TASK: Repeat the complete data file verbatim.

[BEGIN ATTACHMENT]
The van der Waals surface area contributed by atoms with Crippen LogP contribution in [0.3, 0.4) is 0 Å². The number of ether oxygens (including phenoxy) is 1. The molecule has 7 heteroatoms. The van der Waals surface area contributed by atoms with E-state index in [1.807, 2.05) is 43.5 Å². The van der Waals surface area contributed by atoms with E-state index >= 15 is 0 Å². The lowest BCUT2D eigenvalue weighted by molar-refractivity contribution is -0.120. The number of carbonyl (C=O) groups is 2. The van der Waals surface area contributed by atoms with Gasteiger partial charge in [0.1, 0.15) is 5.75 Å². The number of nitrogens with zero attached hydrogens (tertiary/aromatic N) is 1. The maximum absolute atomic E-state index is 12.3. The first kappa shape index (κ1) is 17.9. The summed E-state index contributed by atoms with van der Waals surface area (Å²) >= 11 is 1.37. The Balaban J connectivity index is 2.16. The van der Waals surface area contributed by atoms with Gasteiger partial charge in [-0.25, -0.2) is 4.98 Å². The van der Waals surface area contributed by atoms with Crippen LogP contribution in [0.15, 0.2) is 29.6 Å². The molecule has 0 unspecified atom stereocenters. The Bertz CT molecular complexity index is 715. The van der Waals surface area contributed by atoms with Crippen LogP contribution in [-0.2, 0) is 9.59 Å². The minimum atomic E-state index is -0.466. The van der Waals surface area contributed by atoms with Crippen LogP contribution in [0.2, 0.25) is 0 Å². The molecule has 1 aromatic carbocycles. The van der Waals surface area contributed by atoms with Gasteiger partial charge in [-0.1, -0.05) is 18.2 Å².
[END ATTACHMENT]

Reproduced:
The van der Waals surface area contributed by atoms with Crippen LogP contribution in [0.3, 0.4) is 0 Å². The number of ether oxygens (including phenoxy) is 1. The molecule has 7 heteroatoms. The van der Waals surface area contributed by atoms with E-state index in [1.807, 2.05) is 43.5 Å². The van der Waals surface area contributed by atoms with E-state index >= 15 is 0 Å². The lowest BCUT2D eigenvalue weighted by molar-refractivity contribution is -0.120. The number of carbonyl (C=O) groups is 2. The van der Waals surface area contributed by atoms with Gasteiger partial charge in [0.1, 0.15) is 5.75 Å². The number of nitrogens with zero attached hydrogens (tertiary/aromatic N) is 1. The maximum absolute atomic E-state index is 12.3. The first kappa shape index (κ1) is 17.9. The summed E-state index contributed by atoms with van der Waals surface area (Å²) >= 11 is 1.37. The Balaban J connectivity index is 2.16. The van der Waals surface area contributed by atoms with Gasteiger partial charge in [-0.25, -0.2) is 4.98 Å². The van der Waals surface area contributed by atoms with Crippen LogP contribution in [0.15, 0.2) is 29.6 Å². The molecule has 0 unspecified atom stereocenters. The Bertz CT molecular complexity index is 715. The van der Waals surface area contributed by atoms with Crippen LogP contribution in [-0.2, 0) is 9.59 Å². The minimum atomic E-state index is -0.466. The van der Waals surface area contributed by atoms with Crippen LogP contribution in [0.2, 0.25) is 0 Å². The molecule has 1 aromatic carbocycles. The van der Waals surface area contributed by atoms with Gasteiger partial charge in [-0.1, -0.05) is 18.2 Å².